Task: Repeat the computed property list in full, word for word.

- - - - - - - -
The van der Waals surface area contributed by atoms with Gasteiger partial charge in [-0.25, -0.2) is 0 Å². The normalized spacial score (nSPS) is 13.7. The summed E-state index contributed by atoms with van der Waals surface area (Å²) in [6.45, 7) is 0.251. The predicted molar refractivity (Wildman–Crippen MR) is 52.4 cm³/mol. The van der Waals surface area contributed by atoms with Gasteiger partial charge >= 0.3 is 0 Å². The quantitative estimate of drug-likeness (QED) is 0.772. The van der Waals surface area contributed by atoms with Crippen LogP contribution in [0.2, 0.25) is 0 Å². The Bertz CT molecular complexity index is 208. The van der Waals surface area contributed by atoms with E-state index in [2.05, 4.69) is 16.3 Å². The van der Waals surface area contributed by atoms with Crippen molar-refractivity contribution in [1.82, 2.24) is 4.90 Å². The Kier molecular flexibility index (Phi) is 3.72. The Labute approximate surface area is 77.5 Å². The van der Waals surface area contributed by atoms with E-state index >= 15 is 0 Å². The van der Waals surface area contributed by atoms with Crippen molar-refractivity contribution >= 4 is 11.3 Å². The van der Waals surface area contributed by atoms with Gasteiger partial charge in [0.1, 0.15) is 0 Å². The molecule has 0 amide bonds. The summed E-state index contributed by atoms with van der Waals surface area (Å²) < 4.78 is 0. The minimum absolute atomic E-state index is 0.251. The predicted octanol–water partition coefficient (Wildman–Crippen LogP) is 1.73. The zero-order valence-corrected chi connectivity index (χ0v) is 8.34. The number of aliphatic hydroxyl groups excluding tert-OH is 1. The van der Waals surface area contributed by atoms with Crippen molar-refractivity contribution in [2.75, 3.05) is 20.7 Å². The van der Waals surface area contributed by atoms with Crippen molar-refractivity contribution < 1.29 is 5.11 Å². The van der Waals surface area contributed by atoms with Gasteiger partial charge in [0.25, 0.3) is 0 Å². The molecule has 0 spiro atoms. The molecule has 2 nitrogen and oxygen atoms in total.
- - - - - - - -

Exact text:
The van der Waals surface area contributed by atoms with Gasteiger partial charge in [-0.25, -0.2) is 0 Å². The normalized spacial score (nSPS) is 13.7. The summed E-state index contributed by atoms with van der Waals surface area (Å²) in [6.45, 7) is 0.251. The predicted molar refractivity (Wildman–Crippen MR) is 52.4 cm³/mol. The van der Waals surface area contributed by atoms with Gasteiger partial charge >= 0.3 is 0 Å². The quantitative estimate of drug-likeness (QED) is 0.772. The van der Waals surface area contributed by atoms with Crippen LogP contribution in [0.2, 0.25) is 0 Å². The Bertz CT molecular complexity index is 208. The van der Waals surface area contributed by atoms with E-state index in [2.05, 4.69) is 16.3 Å². The van der Waals surface area contributed by atoms with Crippen molar-refractivity contribution in [1.82, 2.24) is 4.90 Å². The Kier molecular flexibility index (Phi) is 3.72. The Labute approximate surface area is 77.5 Å². The van der Waals surface area contributed by atoms with E-state index >= 15 is 0 Å². The van der Waals surface area contributed by atoms with Crippen molar-refractivity contribution >= 4 is 11.3 Å². The van der Waals surface area contributed by atoms with Gasteiger partial charge in [0.1, 0.15) is 0 Å². The molecule has 0 amide bonds. The summed E-state index contributed by atoms with van der Waals surface area (Å²) < 4.78 is 0. The minimum absolute atomic E-state index is 0.251. The predicted octanol–water partition coefficient (Wildman–Crippen LogP) is 1.73. The zero-order valence-corrected chi connectivity index (χ0v) is 8.34. The number of aliphatic hydroxyl groups excluding tert-OH is 1. The van der Waals surface area contributed by atoms with Crippen molar-refractivity contribution in [2.75, 3.05) is 20.7 Å². The van der Waals surface area contributed by atoms with Crippen molar-refractivity contribution < 1.29 is 5.11 Å². The van der Waals surface area contributed by atoms with Gasteiger partial charge in [0.25, 0.3) is 0 Å². The molecule has 0 spiro atoms. The molecule has 2 nitrogen and oxygen atoms in total.